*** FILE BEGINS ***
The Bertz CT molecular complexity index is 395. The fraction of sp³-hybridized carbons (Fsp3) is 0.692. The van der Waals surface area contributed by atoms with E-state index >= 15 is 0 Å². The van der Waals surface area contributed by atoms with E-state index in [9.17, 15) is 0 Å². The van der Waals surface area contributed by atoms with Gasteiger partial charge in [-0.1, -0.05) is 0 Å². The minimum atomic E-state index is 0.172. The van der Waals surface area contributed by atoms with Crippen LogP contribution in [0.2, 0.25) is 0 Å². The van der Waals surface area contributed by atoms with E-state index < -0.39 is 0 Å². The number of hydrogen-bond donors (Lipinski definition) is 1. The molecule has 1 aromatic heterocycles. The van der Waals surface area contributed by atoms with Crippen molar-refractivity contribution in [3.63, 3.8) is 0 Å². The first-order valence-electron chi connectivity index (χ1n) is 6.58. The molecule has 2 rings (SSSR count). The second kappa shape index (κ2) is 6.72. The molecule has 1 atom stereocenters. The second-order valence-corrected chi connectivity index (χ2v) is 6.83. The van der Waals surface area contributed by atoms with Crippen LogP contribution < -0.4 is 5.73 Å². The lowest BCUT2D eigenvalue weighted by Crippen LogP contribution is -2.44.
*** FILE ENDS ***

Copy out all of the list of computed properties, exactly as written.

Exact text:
The Bertz CT molecular complexity index is 395. The fraction of sp³-hybridized carbons (Fsp3) is 0.692. The van der Waals surface area contributed by atoms with E-state index >= 15 is 0 Å². The van der Waals surface area contributed by atoms with E-state index in [9.17, 15) is 0 Å². The van der Waals surface area contributed by atoms with Gasteiger partial charge in [-0.1, -0.05) is 0 Å². The minimum atomic E-state index is 0.172. The van der Waals surface area contributed by atoms with Crippen LogP contribution in [0.2, 0.25) is 0 Å². The van der Waals surface area contributed by atoms with E-state index < -0.39 is 0 Å². The number of hydrogen-bond donors (Lipinski definition) is 1. The molecule has 1 aromatic heterocycles. The van der Waals surface area contributed by atoms with Crippen molar-refractivity contribution in [3.63, 3.8) is 0 Å². The first-order valence-electron chi connectivity index (χ1n) is 6.58. The molecule has 2 rings (SSSR count). The second kappa shape index (κ2) is 6.72. The molecule has 1 atom stereocenters. The second-order valence-corrected chi connectivity index (χ2v) is 6.83. The van der Waals surface area contributed by atoms with Crippen LogP contribution < -0.4 is 5.73 Å². The lowest BCUT2D eigenvalue weighted by Crippen LogP contribution is -2.44.